State and local officials prepare for new marijuana law

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In the aftermath of Question 4’s victory in the November election, state and local leaders have begun considering their next steps as the implementation process begins for the new recreational marijuana law.
Some legislators initially signaled that they might consider delaying some provisions of the law during the just-ended informal session, but ultimately decided not to do so. As a result, on Dec. 15 it became legal for Massachusetts residents age 21 or older to possess, grow, use and “gift” certain amounts of marijuana.
Individuals may possess up to one ounce of marijuana outside of their residence and up to 10 ounces at home. Individuals may also grow up to six plants per person, or 12 per household, but cannot advertise or promote the sale of their homegrown marijuana. Municipalities do not have authority to set limits on the “home growth” provisions.
The sale of marijuana does not become legal until Jan. 1, 2018, which is also the deadline for state regulations. The law also permits edible marijuana products (food and drink infused with THC).
The recreational marijuana law does allow for municipalities to adopt ordinances or bylaws that regulate the “time, place, and manner of operations” of marijuana facilities, so long as such bylaws or ordinances are not “unreasonably impracticable.”
Local governments seeking to limit the number of marijuana dispensaries to less than 20 percent of the number of liquor licenses issued for the municipality will need to have that limit or ban approved by “a vote of the voters,” construed by many experts to be a referendum at the next available election.
Many local governments are pursuing a moratorium similar to those enacted in response to the 2012 medical marijuana law. Medical marijuana moratoriums were often approved for a period of one year, so long as they were intended to give local governments time to study the issue and relevant state laws.
So far, nearly 20 communities have either enacted a moratorium or begun the process, seeking to take action in time either for their spring town meetings or their municipal election.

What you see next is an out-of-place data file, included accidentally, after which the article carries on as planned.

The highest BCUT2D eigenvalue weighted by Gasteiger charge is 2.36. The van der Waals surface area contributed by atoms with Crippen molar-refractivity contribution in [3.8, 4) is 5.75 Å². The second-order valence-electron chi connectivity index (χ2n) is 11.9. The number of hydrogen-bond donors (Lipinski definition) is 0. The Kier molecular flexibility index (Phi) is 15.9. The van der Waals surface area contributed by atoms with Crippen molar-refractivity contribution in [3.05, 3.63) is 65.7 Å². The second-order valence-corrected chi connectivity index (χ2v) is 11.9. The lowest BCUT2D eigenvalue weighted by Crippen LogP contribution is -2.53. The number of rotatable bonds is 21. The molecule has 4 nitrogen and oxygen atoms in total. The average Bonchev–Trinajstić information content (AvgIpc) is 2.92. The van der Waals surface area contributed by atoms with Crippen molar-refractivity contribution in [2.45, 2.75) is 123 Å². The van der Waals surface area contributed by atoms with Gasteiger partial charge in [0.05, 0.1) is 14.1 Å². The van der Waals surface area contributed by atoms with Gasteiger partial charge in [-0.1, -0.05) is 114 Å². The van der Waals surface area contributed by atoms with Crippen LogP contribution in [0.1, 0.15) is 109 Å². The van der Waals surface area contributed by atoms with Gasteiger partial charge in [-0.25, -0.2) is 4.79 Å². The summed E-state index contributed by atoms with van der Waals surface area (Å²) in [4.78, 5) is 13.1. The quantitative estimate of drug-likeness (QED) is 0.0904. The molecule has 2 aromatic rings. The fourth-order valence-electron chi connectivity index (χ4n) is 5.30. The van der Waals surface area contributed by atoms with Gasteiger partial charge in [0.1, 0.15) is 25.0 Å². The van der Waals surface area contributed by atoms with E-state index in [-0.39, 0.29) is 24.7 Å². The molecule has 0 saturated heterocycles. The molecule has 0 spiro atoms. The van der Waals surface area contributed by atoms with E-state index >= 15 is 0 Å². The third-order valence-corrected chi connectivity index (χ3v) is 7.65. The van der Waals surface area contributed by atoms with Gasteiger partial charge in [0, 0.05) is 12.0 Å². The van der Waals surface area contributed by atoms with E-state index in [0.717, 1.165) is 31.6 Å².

Municipalities also possess some zoning powers to regulate new recreational establishments, but they cannot prevent a recreational facility from operating in any area in which a medical marijuana treatment center is registered.
The new law does not require that public employers change any guidelines restricting marijuana use on the job. Municipal governments may continue to prohibit employees from using or possessing the drug while on the job or on municipal property, and from working under the influence. Federal laws regarding marijuana use and employees authorized to hold or use firearms, such as local police, remain in effect, regardless of changes to state law.
Regulation and implementation
To regulate the recreational marijuana industry and to promulgate regulations, the new law creates a three-member Cannabis Control Commission, modeled after the Alcoholic Beverages Control Commission, and a 15-member Cannabis Advisory Board. The statute sets out requirements for membership on the CAB and calls for a permanent majority of the board to be industry representatives. The state treasurer is charged with appointing the members of the CCC.
Attention now turns to the appointments of the CCC and the process of promulgating regulations, which are certain to have a major impact on the execution of the law.
Following the election, the MMA sent a letter to state leaders urging them to make changes to the law to ensure that it is workable and can be implemented successfully. There is precedent for the Legislature making adjustments to a ballot initiative, as lawmakers did in 1981 after the passage of Proposition 2½.
The MMA encouraged legislators to enhance the level of revenue to be collected under the new law, in order to ensure that the revenue is at least sufficient to cover the costs of regulation. The MMA also proposed that additional state revenue be used in part to fund police training programs administrated by the Municipal Police Training Committee.
The Massachusetts law establishes a 6.25 percent sales tax, a 3.75 percent excise tax, and an optional 2 percent local tax. For reference, Colorado has a 2.9 percent sales tax, a 10 percent retail marijuana special sales tax, and a 15 percent special excise tax.
The MMA is strongly advocating for greater local control, suggesting a municipal opt-in system rather than the current opt-out. Should the Legislature prefer to retain the opt-out system, the MMA is asking that municipal officials obtain the ability to do so through local bylaw or ordinance, rather than the cumbersome and onerous referendum process.
The MMA’s letter to state leaders suggested changes to the CCC and CAB, especially the addition of a municipal representative to the CAB and greater public safety representation. (Click here to read the MMA letter.)
House Speaker Robert DeLeo has said that he “will not hesitate from day one to make changes” to the new law, suggesting that the Legislature may take action early in the session that begins in January. Such changes may include increasing the law’s revenue provisions.
Senate President Stanley Rosenberg, who supported the ballot question, has suggested a similar willingness to make adjustments to the law.
In the short term, state leaders must identify a source of funding for regulatory startup costs, as state and local officials are required to begin the process of regulating the commercial marijuana industry before it generates any revenue.